Now I am curious as to how to interpret this because it looks like the interval is allowing for the buffer to be emptied into the sample every 900ms. Which means that we are storing roughly 98,000 bytes each second, but if I look at the data that streams out of the memory it looks random and doesn't seem to correlate to the sound. For example, if I take out the microphone I get data like the following

1length of buffer in bytes = 88200, max interval = 900
2in 022A0020 is 0
3in 022A0021 is 128
4in 022A0022 is 0
5in 022A0023 is 128
6in 022A0024 is 0
7in 022A0025 is 128
8in 022A0026 is 0
9in 022A0027 is 128
10in 022A0028 is 0
11in 022A0029 is 128
12in 022A002A is 0
13in 022A002B is 128
14in 022A002C is 0
15in 022A002D is 128
16in 022A002E is 255
17in 022A002F is 127
18in 022A0030 is 0
19in 022A0031 is 128
20in 022A0032 is 255
21in 022A0033 is 127
22in 022A0034 is 0
23in 022A0035 is 128
24in 022A0036 is 255
25in 022A0037 is 127
26in 022A0038 is 0
27in 022A0039 is 128
28in 022A003A is 255
29in 022A003B is 127
30in 022A003C is 0
31in 022A003D is 128
32in 022A003E is 255
33in 022A003F is 127
34in 022A0040 is 0
35in 022A0041 is 128
36in 022A0042 is 255
37in 022A0043 is 127
38in 022A0044 is 0
39in 022A0045 is 128
40in 022A0046 is 255
41in 022A0047 is 127
42in 022A0048 is 0
43in 022A0049 is 128
44in 022A004A is 255
45in 022A004B is 127
46in 022A004C is 0
47in 022A004D is 128
48in 022A004E is 255
49in 022A004F is 127
50in 022A0050 is 0
51in 022A0051 is 128
52in 022A0052 is 255
53in 022A0053 is 127
54in 022A0054 is 0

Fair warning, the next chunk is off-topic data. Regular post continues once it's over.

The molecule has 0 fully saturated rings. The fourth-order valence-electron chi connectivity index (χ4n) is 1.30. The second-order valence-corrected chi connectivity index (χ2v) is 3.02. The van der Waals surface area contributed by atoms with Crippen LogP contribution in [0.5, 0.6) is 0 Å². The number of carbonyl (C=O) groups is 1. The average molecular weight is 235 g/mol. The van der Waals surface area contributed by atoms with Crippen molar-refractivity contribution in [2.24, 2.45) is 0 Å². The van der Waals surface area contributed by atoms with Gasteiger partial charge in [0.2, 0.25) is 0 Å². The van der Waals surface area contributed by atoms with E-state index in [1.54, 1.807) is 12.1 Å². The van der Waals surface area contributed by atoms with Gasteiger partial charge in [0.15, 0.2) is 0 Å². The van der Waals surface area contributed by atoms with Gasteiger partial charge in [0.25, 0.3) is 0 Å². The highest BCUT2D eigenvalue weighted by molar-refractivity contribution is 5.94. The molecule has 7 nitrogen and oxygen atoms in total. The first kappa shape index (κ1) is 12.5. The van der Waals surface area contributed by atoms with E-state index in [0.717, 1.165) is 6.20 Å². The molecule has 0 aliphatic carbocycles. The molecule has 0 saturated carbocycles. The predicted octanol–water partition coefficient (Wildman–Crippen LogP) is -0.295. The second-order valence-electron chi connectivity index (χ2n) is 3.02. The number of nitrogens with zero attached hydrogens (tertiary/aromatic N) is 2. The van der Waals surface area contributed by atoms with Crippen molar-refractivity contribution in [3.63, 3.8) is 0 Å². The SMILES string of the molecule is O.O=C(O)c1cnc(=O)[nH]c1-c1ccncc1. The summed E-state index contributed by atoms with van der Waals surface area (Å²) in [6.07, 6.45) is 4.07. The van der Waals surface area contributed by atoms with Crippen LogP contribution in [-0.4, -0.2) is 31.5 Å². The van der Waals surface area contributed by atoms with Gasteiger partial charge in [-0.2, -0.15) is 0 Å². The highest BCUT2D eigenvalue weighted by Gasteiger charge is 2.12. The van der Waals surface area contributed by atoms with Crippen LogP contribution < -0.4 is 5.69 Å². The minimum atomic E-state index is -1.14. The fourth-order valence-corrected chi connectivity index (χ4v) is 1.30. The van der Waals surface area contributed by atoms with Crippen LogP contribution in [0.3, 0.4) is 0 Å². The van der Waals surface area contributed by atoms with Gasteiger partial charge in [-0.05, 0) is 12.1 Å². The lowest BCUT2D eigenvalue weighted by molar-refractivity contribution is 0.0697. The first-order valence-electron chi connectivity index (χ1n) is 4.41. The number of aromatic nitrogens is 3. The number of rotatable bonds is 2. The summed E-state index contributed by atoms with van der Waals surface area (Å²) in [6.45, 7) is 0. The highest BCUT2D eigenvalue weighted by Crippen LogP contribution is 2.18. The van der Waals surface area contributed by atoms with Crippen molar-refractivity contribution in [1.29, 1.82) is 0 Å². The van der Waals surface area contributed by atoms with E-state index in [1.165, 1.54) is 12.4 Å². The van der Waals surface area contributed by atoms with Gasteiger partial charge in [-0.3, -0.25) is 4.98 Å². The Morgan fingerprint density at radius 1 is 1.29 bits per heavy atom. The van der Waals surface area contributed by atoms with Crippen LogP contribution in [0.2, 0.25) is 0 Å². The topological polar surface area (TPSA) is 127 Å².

55in 022A0055 is 128
56in 022A0056 is 255
57in 022A0057 is 127
58in 022A0058 is 0
59in 022A0059 is 128
60in 022A005A is 255
61in 022A005B is 127
62in 022A005C is 0
63in 022A005D is 128
64in 022A005E is 14
65in 022A005F is 128
66in 022A0060 is 24
67in 022A0061 is 128
68in 022A0062 is 30
69in 022A0063 is 128
70in 022A0064 is 18
71in 022A0065 is 128
72in 022A0066 is 10
73in 022A0067 is 128
74in 022A0068 is 35
75in 022A0069 is 128
76in 022A006A is 31
77in 022A006B is 128

//edit: I noticed that I get the same values when I run it multiple times. I wonder if this means anything?

This makes me wonder if each byte of the sample memory is actually a member of a group of bytes that form a piece of sound data instead of just one byte forming a piece of sound data. Additionally, I know my sound card is probably junk, but I would think that the values that were to be stored would be closer to 0 since the microphone was unplugged.

Member #2,407
June 2002


how do the values correlate to the sounds

Depends on whether you record in 8 or 16 bits and stereo or mono. Your code snippet wrong. You should read the manual to find the meaning of the values returned by the get_sound_input_cap_xxx() functions. When you call create sample, you should pass it parameters that you want to and at the same time know your hardware supports (by looking at the previously mentioned values). Then pass the same parameters to start_sound_input().